COLUMBIA, S.C. — South Carolina’s superintendent of education said the state is losing teachers at a “crisis level” as a new report shows 170 educators have left their jobs every month since October.
The report by the Center for Educator Recruitment, Retention and Advancement (CERRA) determined that the state has lost close to 700 teachers in the last four months.
“The pandemic has intensified the teacher crisis in our state,” Superintendent Molly Spearman said on the heels of the release of the new data. “Now is the time for state and local leaders to come together for current and future educators by supporting financial incentives, policies, and programs that will help ensure we have a strong, high quality teacher workforce serving our students for years to come.”
This week, South Carolina lawmakers took action to resume the teacher pay increases that were previously put on hold due the pandemic.
The efforts may be too little, too late, cautioned Rock Hill teacher Saani Perry.
“This year has definitely shown me that educators are super undervalued and not respected whatsoever,” Perry said.
Perry teaches 9th grade but is now contemplating whether this year will be his last.
“When I’m thinking about next year I’m just like, am I willing to continue to sacrifice myself or am I gonna put myself first and do something different?” he pondered.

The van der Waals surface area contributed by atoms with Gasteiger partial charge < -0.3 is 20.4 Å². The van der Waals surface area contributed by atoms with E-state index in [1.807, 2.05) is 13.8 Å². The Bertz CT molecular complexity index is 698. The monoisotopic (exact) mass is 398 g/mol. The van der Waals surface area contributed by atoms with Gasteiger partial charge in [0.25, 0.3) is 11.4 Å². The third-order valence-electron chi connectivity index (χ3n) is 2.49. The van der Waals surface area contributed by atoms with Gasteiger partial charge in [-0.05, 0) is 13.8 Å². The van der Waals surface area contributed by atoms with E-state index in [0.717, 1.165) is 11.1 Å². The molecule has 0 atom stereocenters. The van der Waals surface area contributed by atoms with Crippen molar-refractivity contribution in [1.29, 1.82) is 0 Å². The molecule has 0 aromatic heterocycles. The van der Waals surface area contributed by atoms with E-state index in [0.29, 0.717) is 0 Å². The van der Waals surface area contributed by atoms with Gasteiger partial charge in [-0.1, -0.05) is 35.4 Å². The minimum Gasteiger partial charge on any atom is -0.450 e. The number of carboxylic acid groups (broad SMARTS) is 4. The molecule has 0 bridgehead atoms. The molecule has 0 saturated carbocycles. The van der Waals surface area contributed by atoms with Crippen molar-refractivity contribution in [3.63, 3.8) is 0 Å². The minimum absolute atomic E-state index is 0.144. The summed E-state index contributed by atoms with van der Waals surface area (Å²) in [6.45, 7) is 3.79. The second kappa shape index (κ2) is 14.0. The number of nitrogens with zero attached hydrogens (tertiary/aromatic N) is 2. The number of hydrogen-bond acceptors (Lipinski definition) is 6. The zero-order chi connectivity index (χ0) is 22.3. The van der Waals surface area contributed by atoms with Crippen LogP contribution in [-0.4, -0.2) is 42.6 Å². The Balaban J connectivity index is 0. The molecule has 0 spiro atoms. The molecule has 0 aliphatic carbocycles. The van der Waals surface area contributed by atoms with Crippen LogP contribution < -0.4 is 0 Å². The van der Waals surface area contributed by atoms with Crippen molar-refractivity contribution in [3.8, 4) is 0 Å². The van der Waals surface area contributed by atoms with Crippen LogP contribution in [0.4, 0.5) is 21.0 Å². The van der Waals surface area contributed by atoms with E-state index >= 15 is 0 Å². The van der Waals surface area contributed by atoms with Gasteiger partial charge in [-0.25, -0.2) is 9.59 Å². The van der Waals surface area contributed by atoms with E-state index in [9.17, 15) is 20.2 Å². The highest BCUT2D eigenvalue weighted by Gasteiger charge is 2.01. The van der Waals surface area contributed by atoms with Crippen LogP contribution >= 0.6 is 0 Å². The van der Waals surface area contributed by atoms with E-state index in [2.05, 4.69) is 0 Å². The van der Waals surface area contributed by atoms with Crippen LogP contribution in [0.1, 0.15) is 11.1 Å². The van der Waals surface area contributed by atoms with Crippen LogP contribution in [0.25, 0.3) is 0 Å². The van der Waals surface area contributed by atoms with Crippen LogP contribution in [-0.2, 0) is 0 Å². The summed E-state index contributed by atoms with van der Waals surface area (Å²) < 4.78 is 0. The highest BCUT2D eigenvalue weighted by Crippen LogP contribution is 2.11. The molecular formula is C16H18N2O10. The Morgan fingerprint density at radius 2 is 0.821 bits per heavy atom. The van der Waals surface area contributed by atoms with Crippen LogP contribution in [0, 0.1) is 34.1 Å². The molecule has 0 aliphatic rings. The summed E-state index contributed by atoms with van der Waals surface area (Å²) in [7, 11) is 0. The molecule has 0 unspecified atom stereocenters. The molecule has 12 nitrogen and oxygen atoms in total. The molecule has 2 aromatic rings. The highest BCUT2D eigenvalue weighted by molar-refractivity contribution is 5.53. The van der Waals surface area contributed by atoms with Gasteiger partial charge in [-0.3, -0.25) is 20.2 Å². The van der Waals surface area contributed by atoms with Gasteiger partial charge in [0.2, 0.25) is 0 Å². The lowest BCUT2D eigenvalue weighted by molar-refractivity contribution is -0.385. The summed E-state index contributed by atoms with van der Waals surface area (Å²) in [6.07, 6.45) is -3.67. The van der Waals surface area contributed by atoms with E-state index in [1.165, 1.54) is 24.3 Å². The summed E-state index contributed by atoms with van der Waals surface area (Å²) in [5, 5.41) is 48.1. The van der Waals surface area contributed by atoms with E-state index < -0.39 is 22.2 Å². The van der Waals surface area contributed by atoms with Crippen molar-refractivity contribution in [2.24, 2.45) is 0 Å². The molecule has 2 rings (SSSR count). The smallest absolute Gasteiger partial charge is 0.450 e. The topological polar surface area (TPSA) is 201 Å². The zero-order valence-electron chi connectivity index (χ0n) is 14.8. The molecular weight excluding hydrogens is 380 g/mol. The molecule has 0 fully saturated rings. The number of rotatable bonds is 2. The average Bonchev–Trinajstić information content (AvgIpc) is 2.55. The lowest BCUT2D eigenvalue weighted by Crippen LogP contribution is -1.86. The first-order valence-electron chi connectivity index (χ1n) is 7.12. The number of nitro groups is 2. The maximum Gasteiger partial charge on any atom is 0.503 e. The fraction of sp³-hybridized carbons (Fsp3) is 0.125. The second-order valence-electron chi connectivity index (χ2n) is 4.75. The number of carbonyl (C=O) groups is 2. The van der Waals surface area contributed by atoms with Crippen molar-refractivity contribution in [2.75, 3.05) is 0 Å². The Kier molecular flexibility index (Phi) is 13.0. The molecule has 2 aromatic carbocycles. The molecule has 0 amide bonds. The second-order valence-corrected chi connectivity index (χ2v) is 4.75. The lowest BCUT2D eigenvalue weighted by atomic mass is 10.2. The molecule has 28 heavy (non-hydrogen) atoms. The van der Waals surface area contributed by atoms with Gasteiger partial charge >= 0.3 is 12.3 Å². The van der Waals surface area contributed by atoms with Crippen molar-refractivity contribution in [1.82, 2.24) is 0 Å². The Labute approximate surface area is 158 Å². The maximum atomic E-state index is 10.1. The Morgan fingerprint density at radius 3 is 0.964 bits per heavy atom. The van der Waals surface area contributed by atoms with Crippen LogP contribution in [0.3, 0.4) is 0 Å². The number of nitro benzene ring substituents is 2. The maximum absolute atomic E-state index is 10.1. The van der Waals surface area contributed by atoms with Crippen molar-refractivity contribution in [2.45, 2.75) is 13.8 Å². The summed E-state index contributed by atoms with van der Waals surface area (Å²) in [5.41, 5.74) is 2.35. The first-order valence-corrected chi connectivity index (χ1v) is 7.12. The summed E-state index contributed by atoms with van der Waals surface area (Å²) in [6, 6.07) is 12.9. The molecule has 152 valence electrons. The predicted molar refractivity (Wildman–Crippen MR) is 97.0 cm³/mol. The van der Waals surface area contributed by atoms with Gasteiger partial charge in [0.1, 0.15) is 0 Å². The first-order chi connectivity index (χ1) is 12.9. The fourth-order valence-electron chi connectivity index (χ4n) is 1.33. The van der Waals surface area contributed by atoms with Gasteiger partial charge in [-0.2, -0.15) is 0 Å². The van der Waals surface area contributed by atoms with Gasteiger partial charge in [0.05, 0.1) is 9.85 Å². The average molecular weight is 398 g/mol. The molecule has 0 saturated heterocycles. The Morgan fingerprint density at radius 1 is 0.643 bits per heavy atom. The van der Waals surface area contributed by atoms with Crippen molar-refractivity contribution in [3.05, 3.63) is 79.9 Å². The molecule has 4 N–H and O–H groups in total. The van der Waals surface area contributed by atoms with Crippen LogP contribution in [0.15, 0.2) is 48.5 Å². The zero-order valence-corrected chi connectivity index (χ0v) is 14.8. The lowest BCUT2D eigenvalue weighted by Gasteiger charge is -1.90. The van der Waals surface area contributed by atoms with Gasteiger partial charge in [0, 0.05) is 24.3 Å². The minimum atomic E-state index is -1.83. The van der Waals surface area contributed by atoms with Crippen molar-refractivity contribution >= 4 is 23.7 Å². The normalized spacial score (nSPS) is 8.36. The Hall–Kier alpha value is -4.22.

Perry said he thinks the pandemic will be the tipping point for many of his colleagues.
A survey of 2,000 educator conducted by SC for Ed echoes Perry’s concerns.
The survey found that 39% do not intend to return to their current positions next year.
Additional losses of that magnitude would be difficult for the state to withhold, Spearman cautioned.
She called upon lawmakers to approve salary increases for next school year, as well teacher supply supplements, additional step increases, and things to improve work flow such as more planning time and streamlined evaluation processes.
Perry said he will focus on finishing the school year the best he can and will re-evaluate over the summer.
“I feel like every year I’ve taught there’s been a different battle to fight whether that’s fighting for funding, whether it’s fighting for resources, this year it’s fighting for lives and just human decency when it comes to protecting people in a pandemic,” Perry said. “I just feel like every year it just progressively gets worse. We’re putting our lives on the line to do what’s best for the future and no one seems to consider our basic needs.”